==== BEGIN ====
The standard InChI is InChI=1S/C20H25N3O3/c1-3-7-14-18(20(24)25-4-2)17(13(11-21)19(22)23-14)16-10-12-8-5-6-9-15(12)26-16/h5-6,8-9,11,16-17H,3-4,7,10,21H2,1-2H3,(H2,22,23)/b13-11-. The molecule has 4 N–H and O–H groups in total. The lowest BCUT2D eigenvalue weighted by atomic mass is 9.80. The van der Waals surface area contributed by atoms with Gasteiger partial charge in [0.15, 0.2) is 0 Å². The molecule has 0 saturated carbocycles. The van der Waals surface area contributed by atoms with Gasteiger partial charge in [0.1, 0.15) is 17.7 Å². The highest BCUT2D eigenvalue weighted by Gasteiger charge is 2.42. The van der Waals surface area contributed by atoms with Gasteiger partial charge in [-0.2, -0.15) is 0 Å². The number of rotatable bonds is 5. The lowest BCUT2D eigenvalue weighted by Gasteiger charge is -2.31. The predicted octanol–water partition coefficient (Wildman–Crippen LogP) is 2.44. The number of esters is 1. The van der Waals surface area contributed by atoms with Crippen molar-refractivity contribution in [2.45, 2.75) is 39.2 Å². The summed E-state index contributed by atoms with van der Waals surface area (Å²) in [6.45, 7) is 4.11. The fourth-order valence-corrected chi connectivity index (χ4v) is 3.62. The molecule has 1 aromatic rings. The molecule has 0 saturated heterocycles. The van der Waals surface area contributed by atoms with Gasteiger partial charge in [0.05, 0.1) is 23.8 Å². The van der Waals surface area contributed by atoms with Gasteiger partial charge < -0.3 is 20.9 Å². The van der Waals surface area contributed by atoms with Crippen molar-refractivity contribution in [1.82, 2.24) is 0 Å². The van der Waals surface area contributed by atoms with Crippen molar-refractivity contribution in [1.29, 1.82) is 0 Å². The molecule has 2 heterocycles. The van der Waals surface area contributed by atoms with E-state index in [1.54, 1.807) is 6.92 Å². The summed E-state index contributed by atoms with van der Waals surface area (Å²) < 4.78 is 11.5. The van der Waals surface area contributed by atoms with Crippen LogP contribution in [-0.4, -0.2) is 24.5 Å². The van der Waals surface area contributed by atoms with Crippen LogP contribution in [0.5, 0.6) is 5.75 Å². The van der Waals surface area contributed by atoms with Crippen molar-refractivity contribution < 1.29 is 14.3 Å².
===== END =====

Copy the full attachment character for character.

The standard InChI is InChI=1S/C20H25N3O3/c1-3-7-14-18(20(24)25-4-2)17(13(11-21)19(22)23-14)16-10-12-8-5-6-9-15(12)26-16/h5-6,8-9,11,16-17H,3-4,7,10,21H2,1-2H3,(H2,22,23)/b13-11-. The molecule has 4 N–H and O–H groups in total. The lowest BCUT2D eigenvalue weighted by atomic mass is 9.80. The van der Waals surface area contributed by atoms with Gasteiger partial charge in [0.15, 0.2) is 0 Å². The molecule has 0 saturated carbocycles. The van der Waals surface area contributed by atoms with Gasteiger partial charge in [0.1, 0.15) is 17.7 Å². The highest BCUT2D eigenvalue weighted by Gasteiger charge is 2.42. The van der Waals surface area contributed by atoms with Gasteiger partial charge in [-0.2, -0.15) is 0 Å². The number of rotatable bonds is 5. The lowest BCUT2D eigenvalue weighted by Gasteiger charge is -2.31. The predicted octanol–water partition coefficient (Wildman–Crippen LogP) is 2.44. The number of esters is 1. The van der Waals surface area contributed by atoms with Crippen molar-refractivity contribution in [2.45, 2.75) is 39.2 Å². The summed E-state index contributed by atoms with van der Waals surface area (Å²) in [6.45, 7) is 4.11. The fourth-order valence-corrected chi connectivity index (χ4v) is 3.62. The molecule has 1 aromatic rings. The molecule has 0 saturated heterocycles. The van der Waals surface area contributed by atoms with Gasteiger partial charge in [0.05, 0.1) is 23.8 Å². The van der Waals surface area contributed by atoms with Gasteiger partial charge < -0.3 is 20.9 Å². The van der Waals surface area contributed by atoms with Crippen molar-refractivity contribution in [1.82, 2.24) is 0 Å². The van der Waals surface area contributed by atoms with Crippen molar-refractivity contribution in [1.29, 1.82) is 0 Å². The molecule has 2 heterocycles. The van der Waals surface area contributed by atoms with E-state index in [1.54, 1.807) is 6.92 Å². The summed E-state index contributed by atoms with van der Waals surface area (Å²) < 4.78 is 11.5. The van der Waals surface area contributed by atoms with Crippen LogP contribution in [-0.4, -0.2) is 24.5 Å². The van der Waals surface area contributed by atoms with Crippen LogP contribution in [0.5, 0.6) is 5.75 Å². The van der Waals surface area contributed by atoms with Crippen molar-refractivity contribution < 1.29 is 14.3 Å².